Something to Live For
Something to Live For is the title of the Michael Hintlian show at NESOP (New England School of Photography): a title rich in possible interpretations. The show opened a couple of nights ago and is the last exhibition ever at NESOP as the school will close for good March 30.
Erin Carey, the school's director, chose Michael for NESOPs last show as he is a long-time teacher there and has had a major influence on hundreds of students, teaching with directness and a single minded concern for their becoming better photographers.
The show is a befitting tribute to Michael's positive impact.
Came in the main entrance from the street, gallery on the left, two white walls at 90 degrees with bright track lighting above, single rows of analog prints on each wall of framed black and white photographs, matted in white metal section frames.
Clean and minimal presentation.
One doesn't or shouldn't scan a Michael Hintlian photograph. You don't "breeze by". One "reads" his photographs. The show is hung to support this. There is a rhythm, a pace, but nothing like a formal narrative and ultimately where they were made is not so very important, except to place us in America, roughly in the present. Indeed, there are no titles, no statement. Clearly the photograph and its clean presentation is everything. A purist approach. Stand in front of a Hintlian photograph and first up you seek to find the point, the reason it is there, hanging on a wall in Waltham, MA in February 2020. That's not hard, there usually is a person or a few people, there is often a glance, a look, an expression, sometimes confronting Michael but then taken so fast before he/she can make a face, look away, avoid contact. Gary Winogrand did this too, so quick, there and gone before his subjects could react. These are fast photographs, no careful framing, no intellect imposing a carefully considered structure. Intuition plays its role here and experience too. Then on a longer look the rest of the photograph often serves as support of the main point, but there can be a whole other scene taking place in the background or over on the edge of the frame. This can form a comparative conversation, from one to the other. Hintlian's photographs can be deceptively easy, and then easy to dismiss, easy to say this one's about that. But a deeper read will provide more. It is clear he intends this, for the photograph to reveal itself under harder scrutiny, like peeling an onion, more to show us the more we look.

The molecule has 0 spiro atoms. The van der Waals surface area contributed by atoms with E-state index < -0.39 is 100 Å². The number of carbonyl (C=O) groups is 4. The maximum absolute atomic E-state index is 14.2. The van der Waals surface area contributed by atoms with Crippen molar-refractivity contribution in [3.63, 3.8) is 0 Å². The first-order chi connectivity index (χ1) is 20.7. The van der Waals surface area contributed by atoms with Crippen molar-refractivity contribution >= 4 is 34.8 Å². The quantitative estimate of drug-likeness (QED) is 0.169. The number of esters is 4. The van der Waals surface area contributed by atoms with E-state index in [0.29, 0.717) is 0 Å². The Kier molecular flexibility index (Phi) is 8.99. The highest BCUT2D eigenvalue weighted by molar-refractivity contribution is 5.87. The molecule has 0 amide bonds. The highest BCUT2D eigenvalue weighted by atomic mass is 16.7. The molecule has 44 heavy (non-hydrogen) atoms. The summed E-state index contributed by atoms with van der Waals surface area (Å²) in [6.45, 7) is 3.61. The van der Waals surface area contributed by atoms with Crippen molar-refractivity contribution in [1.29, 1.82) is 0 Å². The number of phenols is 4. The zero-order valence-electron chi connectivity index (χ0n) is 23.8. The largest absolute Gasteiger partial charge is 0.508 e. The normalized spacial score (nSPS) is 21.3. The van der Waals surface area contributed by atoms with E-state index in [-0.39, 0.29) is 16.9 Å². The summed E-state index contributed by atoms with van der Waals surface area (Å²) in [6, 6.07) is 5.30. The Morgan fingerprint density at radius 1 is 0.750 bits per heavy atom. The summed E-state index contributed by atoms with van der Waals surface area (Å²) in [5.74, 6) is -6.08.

It must be said that this is not how people look at photographs today, swiping by in fractions of a second on a "device". Seeing no details, studying nothing.
Okay: first we see the man in front and center doing push ups in business attire, sweating presumably on a hot day, stains under his arms. A whole story there and clearly the major player that has us asking questions. But there is a chamber piece, as in Dvorak or a Bach Cantata, taking place in the receding space of the wall, two figures like slalom skiers working their way through the gates with the final end of the sentence being the thin stream of water in shadow flowing into the fountain on the far left, the tables and steps and small walls playing supporting roles to the overall image.
Contemplation, meditation, acceptance, serendipity and magic can seem like odd words to describe these photographs. But these are not just light little anecdotes, brief slices in time, incidental respites in a busy world. Good street work, and make no mistake, this is good street work, can appear choreographed or staged, seeming to be orchestrated content that makes incredible connections. Odd that something made so very quickly asks us to slow down and study it over time. Of course, so many wish for this, for viewers to spend time with our work, form connections, see the metaphors and analogies in our pictures. Michael Hintlian's photographs require it.
Show is up through Much 6